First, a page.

September 26, 2020 Breaking News, Latest News, and Videos

Suffocating Defense Helps UCLA Protect Number One Ranking:

D-Fense, D-Fense, D-Fense.

The chant is heard at basketball games throughout the country, but seldom is defense applied like teams guided by Ben Howland.

The coach gained a reputation for defensive excellence at Pitt, then brought the intensity to UCLA four years ago. Last season the Bruins reached the national championship game and currently they’re ranked No. 1 in the nation with an 8-0 record.

The severest test in this season came Saturday at the Wooden Classic in Anaheim, where UCLA got past sixth-ranked Texas A&M, 65-62.

The game was tied at 56. Then the Bruins suffocated the Aggies with defensive pressure, and that was it.

Forward Josh Shipp scored 18 points for UCLA, which forced 20 turnovers. The Bruins overcame the second straight game in which forward Luc Richard Mbah a Moute has scored only four points.

Mbah a Moute was consistently excellent in his freshman season and started this season the same way. But he’s been hampered by a groin strain and has missed some practice.

Three players are missing from last year’s team and all are in the NBA – guard Jordan Farmar with the Lakers, guard Cedric Bozeman with the Atlanta Hawks and center Ryan Hollins with Charlotte. Darren Collison is the new point guard and Lorenzo Mata the center. Mata had 16 rebounds last week in a win over Cal State Fullerton.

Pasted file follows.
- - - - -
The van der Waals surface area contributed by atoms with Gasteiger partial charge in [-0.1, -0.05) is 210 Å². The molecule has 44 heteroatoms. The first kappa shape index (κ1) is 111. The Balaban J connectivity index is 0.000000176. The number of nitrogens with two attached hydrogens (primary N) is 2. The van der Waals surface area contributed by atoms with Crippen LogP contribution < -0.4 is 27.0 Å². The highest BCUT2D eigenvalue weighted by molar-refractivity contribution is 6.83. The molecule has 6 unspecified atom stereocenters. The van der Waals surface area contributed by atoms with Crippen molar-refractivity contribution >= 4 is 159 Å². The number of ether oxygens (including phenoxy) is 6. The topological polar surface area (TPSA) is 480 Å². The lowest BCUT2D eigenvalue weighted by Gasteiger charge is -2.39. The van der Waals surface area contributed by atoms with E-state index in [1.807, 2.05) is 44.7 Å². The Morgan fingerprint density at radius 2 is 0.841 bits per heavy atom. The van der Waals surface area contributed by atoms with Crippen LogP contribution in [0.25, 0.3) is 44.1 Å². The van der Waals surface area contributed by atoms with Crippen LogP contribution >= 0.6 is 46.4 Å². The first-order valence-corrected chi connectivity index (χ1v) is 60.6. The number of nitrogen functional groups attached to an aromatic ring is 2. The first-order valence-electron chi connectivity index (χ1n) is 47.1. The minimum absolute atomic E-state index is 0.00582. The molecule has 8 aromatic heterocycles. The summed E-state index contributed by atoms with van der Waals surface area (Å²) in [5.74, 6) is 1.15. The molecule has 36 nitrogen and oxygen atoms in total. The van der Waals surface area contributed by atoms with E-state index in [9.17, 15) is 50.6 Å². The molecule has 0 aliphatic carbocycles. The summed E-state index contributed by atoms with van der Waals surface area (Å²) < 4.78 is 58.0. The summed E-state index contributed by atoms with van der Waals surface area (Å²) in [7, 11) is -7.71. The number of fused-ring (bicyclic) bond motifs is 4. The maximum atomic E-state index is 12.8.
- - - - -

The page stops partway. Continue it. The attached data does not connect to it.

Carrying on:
“Ben understands that championships are built on defense, intensity, teamwork and fundamentals,” said UCLA athletic director Dan Guerrero. “And those elements are the foundation of his philosophy.”

Howland makes no secret of his intensity on the defensive side of the court.

“Winning championships is all about defense,” he said. “If you look every year at the Final Four, the best teams in the country always have the best defense. Holding teams to under 40 percent from the field is something that is pretty consistent among Final Four teams.”

Although every game is important to a coach, Howland seemed especially proud that his team came through in the Wooden event.

Wooden, 96, was on hand and drew an ovation from the 15,000 fans at the Honda Center (formerly the Pond). After he spoke to the crowd via the arena’s video screen, with five minutes remaining to play, the UCLA defense intensified. Howland then spoke of his team carrying on the grand tradition established by Wooden during 10 NCAA championship seasons.

UCLA’s next major test is expected to come from Michigan December 23 in Pauley Pavilion. Then the Bruins will begin defense of their Pac-10 championship December 28 against Washington State and December 31 against Washington, also in Pauley Pavilion.

In the Pac-10 this season UCLA is favored, followed by Arizona, Washington, California and Oregon. USC, which has a 6-2 record and is coming along well in Coach Tim Floyd’s second season, could crash the top five.

All 10 teams will play in the conference tournament in March at Staples Center.

As well as UCLA is doing, there’s already an anticipation of next season when Kevin Love arrives. The Oregon high school star is a 6-foot-10 center with remarkable skills and considered the best high school player in the nation. He’s the son of former Laker forward Stan Love.

Howland says Love is an outstanding passer besides being a 20 points per game scorer and double figure rebounder. In Howland’s time, at UCLA Love is considered his top recruit.

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